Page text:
Jungle Survival at John Glyn Lecture

The latest John Glyn Scholars’ Society lecture took a turn for the wild as environmental campaigner Yara Ghrewati enthralled the audience with stories of her experiences in the jungles of Borneo and Indonesia.

Leila (Year 9) reviewed the talk:

‘Life begins at the end of your comfort zone’ – Neal Donal Walsch 

“This talk was very inspiring. The speaker, Yara, had lived in many different extreme climates such as tropical rainforests and even deserts but this talk was about her times in the jungle: her times spent with various tribes, her time spent helping orangutans, the rainforest ‘alarm clock’ of cicadas. In a rapidly changing world I think this talk was much needed to inspire people and show people that they can do things like live in the jungle for six months, they can build a shelter for orangutans with absolutely no previous experience.

“As I listened to this talk I had just been on Year 9 outdoor pursuits, which aims to connect students with nature and I could very much relate to the images of the mud and especially when it was caked on her boots! There were facts and figures surrounding her talk, statistics showing how the number of orangutans has gone down so drastically (50%) in the last seven years. However, she did give a message of hope saying that loggers weren’t bad people, they are just people stuck in this system that revolves around money. And systems can change. When I left the talk I was thinking about the things she had said (cool things: glow-in-the-dark fungus that always faces East), and thought-provoking things: the forest, the jungle, changing her perception of what reality is.”  

Colfe’s was delighted to welcome pupils from Bonus Pastor Catholic College to the lecture alongside our own pupils. One of our young visitors, Jude (Year 7), gave some equally enthusiastic feedback on the talk:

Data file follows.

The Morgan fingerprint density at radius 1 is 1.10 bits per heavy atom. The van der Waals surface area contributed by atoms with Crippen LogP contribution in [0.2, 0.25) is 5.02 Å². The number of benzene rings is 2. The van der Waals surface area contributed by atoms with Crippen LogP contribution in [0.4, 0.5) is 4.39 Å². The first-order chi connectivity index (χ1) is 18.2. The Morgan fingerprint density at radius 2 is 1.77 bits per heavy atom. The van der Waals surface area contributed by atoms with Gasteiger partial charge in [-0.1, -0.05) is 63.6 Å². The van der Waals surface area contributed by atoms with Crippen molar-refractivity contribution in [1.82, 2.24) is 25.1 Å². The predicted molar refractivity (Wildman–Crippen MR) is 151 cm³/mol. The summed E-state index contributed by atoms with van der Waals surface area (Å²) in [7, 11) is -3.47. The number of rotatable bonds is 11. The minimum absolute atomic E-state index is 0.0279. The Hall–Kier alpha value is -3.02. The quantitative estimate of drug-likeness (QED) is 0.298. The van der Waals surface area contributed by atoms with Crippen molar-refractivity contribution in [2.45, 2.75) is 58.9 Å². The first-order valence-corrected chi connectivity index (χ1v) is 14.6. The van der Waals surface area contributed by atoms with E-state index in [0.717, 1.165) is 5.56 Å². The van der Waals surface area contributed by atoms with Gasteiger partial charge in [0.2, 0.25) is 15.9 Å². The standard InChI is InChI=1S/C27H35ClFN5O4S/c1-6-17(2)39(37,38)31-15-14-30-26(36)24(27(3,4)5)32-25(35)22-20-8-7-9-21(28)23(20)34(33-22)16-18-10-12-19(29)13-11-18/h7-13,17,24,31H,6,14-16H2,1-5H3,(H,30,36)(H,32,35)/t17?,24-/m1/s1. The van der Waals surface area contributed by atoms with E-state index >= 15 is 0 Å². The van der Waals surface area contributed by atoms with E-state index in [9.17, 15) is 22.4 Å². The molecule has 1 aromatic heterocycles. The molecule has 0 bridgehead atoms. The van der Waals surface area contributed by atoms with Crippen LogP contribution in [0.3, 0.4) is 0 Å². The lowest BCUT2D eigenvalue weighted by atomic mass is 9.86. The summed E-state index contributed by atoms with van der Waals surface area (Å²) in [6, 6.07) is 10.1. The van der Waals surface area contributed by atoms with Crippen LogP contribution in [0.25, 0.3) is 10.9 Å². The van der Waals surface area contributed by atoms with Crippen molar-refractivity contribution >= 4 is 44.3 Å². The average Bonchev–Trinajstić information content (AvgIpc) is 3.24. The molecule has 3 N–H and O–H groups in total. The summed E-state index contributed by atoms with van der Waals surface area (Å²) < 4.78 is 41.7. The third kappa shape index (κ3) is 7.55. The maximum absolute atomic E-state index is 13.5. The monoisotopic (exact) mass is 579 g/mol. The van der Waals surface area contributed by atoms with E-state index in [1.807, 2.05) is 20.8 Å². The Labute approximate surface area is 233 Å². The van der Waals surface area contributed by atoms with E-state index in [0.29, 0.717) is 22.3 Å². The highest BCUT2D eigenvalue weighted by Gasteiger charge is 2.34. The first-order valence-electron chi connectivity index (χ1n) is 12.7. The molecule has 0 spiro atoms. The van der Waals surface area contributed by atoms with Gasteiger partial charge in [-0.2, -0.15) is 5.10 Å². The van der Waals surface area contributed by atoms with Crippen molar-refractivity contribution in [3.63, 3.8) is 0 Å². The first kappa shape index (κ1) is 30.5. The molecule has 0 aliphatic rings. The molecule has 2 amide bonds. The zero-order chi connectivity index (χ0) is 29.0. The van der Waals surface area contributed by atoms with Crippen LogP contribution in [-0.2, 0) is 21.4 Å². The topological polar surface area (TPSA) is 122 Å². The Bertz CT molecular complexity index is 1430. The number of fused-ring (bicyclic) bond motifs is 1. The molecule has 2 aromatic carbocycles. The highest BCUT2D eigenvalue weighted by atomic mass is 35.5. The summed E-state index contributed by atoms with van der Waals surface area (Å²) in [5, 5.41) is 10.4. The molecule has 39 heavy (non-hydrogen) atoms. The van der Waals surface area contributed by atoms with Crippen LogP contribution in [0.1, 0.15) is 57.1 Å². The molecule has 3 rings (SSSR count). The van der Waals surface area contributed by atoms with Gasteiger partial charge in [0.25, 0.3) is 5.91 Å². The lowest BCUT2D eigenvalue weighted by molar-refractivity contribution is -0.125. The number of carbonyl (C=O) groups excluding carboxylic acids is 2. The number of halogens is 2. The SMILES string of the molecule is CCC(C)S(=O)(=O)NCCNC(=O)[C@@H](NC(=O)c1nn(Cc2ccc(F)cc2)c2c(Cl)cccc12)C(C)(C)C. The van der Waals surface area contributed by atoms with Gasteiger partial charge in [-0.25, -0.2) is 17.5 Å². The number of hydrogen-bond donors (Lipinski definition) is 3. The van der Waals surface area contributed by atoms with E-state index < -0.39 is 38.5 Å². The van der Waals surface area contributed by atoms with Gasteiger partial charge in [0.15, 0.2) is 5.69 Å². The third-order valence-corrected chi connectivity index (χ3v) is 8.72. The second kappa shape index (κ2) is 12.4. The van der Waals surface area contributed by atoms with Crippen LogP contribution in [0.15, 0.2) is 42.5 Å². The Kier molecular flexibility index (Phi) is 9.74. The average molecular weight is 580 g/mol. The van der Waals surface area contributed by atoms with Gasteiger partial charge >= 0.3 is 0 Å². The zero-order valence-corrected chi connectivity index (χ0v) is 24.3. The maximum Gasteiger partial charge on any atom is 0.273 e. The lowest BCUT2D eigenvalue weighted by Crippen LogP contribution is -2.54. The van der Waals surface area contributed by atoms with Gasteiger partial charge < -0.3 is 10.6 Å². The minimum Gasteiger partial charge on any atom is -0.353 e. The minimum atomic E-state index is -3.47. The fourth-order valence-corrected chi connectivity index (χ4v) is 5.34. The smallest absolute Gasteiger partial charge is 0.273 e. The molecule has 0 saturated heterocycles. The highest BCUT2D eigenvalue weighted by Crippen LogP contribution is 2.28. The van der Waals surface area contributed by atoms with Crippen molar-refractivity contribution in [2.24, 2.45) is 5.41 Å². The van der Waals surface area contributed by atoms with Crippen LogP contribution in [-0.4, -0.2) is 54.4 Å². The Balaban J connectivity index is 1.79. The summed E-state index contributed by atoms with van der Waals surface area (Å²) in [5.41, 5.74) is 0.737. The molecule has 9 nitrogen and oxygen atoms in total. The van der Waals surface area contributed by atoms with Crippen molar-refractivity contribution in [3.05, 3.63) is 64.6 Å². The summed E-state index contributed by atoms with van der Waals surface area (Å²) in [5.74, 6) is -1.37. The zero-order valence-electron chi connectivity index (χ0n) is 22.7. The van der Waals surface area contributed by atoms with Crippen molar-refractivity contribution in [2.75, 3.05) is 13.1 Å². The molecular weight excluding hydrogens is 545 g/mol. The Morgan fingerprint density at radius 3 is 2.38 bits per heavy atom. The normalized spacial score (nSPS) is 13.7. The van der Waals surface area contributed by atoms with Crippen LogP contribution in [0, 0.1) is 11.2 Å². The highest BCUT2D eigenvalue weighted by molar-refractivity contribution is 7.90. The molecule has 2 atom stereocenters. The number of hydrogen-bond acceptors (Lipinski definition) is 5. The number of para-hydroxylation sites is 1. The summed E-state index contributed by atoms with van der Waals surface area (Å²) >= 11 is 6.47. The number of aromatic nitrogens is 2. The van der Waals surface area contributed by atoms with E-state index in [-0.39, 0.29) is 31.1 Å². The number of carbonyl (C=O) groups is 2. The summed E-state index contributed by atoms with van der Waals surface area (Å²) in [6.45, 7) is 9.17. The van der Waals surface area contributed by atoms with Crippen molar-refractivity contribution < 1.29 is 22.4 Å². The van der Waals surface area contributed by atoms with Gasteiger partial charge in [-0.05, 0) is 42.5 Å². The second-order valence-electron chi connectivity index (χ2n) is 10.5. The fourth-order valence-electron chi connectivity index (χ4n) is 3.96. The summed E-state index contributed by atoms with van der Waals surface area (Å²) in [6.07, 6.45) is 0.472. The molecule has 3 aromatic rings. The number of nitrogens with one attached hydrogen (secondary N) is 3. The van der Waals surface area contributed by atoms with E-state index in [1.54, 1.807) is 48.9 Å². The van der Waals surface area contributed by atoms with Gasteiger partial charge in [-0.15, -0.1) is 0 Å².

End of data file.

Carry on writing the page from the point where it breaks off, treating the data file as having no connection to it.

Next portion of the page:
“It was cool, interesting and really fascinating. Yara told us what she did in the rainforest, building orangutang homes, living there, trekking through muddy water, doing so many things to survive and, on the way, meeting four tribes…   We watched a slideshow of what they lived through. She told us that nature changed her life course and sent her through a new adventurous one. She told us that the woods are actually really good for our hygiene and health because it keeps us alive and shows us what the real world is about.  This actually made me want to go out into the world. She also told us that to do what we want we have to leave our comfort zone and get to our aim. It was actually really cool because she showed us what you have to do and if you’re in trouble or in a sticky situation, you have to sort it out yourself and live it through. It was also disgusting because she showed us images of leeches, leech bites, spider, creepy crawlies and mud coming up to your leg! It was so weird but so amazing. I’m glad I got to go.”

Yara Ghrewati is an environmental campaigner for tree conservation and forest regeneration. She first discovered survival skills whilst spending time with the remote Mentawai Tribe in Indonesia and the Kelabit and Penan cultures in Borneo. She has explored the ways in which modern lifestyles are contributing to the destruction of rainforest habitats and the indigenous people that inhabit them. She also works to raise awareness of the importance of trees and the benefits of connecting with the natural world.

 

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